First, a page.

Aker Solutions’ technology for a full-scale demonstration project in Norway to remove carbon emissions at a cement plant has been approved as qualified by DNV GL, the technical advisor to the oil and gas industry.
Gassnova, the Norwegian state’s agency for implementation of carbon capture and storage (CCS) projects, initiated the project which will apply carbon capture technology developed by Aker Solutions at Norcem’s cement plant in Brevik/Norway.
Globally, the cement industry accounts for 5-7% of total CO2 emissions from all industries and sectors. Aker Solutions’ post-combustion technology is intended to capture and liquefy 400000 metric tons per year of the released carbon dioxide at the Norcem plant. Once the technology is applied this will contribute to Norway’s target of becoming a low-emission society by 2050.
DNV GL engaged with Norcem and Aker Solutions to verify the application of DNV GL’s recommended practices DNVGL-RP-A203 “Technology Qualification” and DNVGL-RP-J201 “Qualification procedures for carbon dioxide capture technology” at the plant.
Novel elements of Aker Solutions’ carbon capture technology and potential technological risks were evaluated and mitigation identified. Documentation was reviewed to provide a better understanding of the technology and the specific application and conditions at Norcem‘s plant.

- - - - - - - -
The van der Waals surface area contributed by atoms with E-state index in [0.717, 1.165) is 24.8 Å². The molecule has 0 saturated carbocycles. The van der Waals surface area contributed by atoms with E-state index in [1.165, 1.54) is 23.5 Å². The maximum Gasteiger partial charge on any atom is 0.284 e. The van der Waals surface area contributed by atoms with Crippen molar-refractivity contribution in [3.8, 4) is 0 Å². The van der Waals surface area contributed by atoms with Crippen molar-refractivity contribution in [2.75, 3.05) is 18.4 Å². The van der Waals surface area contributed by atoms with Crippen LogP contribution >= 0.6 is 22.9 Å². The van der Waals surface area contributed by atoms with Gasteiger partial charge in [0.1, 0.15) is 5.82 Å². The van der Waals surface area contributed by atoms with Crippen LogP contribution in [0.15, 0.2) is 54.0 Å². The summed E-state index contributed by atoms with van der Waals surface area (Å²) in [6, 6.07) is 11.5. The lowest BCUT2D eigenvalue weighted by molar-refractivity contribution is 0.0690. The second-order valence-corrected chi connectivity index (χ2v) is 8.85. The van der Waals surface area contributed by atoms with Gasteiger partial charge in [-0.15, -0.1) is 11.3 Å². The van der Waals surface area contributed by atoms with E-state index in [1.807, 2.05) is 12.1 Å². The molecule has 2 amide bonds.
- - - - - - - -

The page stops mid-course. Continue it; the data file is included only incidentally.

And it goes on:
As a result of a qualification procedure review, DNV GL issued a “Statement of Qualified Technology” for Aker Solutions’ carbon capture and heat recovery technology, applicable for the conditions at Norcem’s cement plant in Brevik.
“Aker Solutions has tested its technology at Norcem Brevik for 18 months and their world-class expertise, systematic work and the promising results from the pilot testing give us confidence that realization of the full-scale capture plant will be successful,” said Per Brevik, Director Sustainability and Alternative Fuels at HeidelbergCement Northern Europe. “Based on the third-party technology qualification professionally executed by DNV GL, we trust that the project risk related to novel technology elements is low.”
The Norcem Brevik carbon capture plant forms part of one of Europe’s first industrial demonstrations of CO2 capture, transport and storage. The captured CO2 is to be transported and injected into a CO2 storage site offshore Norway, developed by the Equinor-headed Northern Lights consortium.